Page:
This wonderful yarn emanates from the rough and tumble days of the Edie Creek goldfields in the late 1920s. It was buried in the letters section of the August 1968 Pacific Islands Monthly and richly deserves resurrection. Pre-war, most miners walked from Salamaua to the diggings at Edie Creek and periodically would walk back for a spot of R & R in town.
Sep Underwood, the letter writer, recalled a character known only as Simmo, who died of blackwater fever, which killed many miners. As Simmo was a regular at the Salamaua pub, it was decided to start his funeral procession from there, the hearse being a hand-cart pushed by two ‘boys’. A couple of the mourners, who'd started the wake early and weren’t capable of walking, were assisted aboard the cart to ride with the corpse.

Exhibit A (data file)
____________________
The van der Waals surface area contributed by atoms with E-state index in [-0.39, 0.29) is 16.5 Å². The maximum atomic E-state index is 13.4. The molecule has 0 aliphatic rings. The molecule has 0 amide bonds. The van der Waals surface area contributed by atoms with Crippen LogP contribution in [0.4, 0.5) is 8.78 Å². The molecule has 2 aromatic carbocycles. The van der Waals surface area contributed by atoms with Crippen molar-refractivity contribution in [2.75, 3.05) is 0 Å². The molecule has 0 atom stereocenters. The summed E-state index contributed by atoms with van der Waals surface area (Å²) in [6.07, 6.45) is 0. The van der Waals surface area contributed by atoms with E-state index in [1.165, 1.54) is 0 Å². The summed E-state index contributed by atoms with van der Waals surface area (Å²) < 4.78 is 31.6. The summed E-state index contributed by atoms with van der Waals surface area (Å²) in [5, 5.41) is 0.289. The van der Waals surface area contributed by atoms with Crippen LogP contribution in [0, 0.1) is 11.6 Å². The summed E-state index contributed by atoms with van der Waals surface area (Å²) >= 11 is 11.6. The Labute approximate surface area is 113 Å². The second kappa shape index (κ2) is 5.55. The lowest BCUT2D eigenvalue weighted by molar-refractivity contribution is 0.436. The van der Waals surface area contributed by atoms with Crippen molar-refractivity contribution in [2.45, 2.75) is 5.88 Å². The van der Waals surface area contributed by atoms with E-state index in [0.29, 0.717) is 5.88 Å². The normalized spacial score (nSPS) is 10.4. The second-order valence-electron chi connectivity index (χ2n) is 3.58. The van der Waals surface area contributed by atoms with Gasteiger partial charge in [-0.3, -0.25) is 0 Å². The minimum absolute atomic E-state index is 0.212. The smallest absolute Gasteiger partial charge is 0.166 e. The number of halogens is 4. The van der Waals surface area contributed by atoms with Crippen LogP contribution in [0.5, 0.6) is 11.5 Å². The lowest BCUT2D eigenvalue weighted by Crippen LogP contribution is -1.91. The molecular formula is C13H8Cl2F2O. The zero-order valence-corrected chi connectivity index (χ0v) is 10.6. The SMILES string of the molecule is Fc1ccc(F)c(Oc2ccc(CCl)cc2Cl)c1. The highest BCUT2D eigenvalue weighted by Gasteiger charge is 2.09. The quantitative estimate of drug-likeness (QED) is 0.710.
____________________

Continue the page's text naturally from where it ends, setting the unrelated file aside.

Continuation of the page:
Simmo’s grave was marked by a simple wooden cross made from a wooden condensed milk box. Whether by design or accident, the bar of the cross bore the words ‘Stow away from boilers’. The grave was dug on the beach just above the high water mark and Simmo was laid to rest. But not for long.
A week after he was buried, waves from a violent storm washed out Simmo's grave and broke up the coffin. When the storm subsided all that could be seen of Simmo was one of his hands protruding stiffly from the sand. The chief mourner, unsure of the etiquette, proceeded to put an empty glass in the hand and fill it with Simmo’s favourite tipple.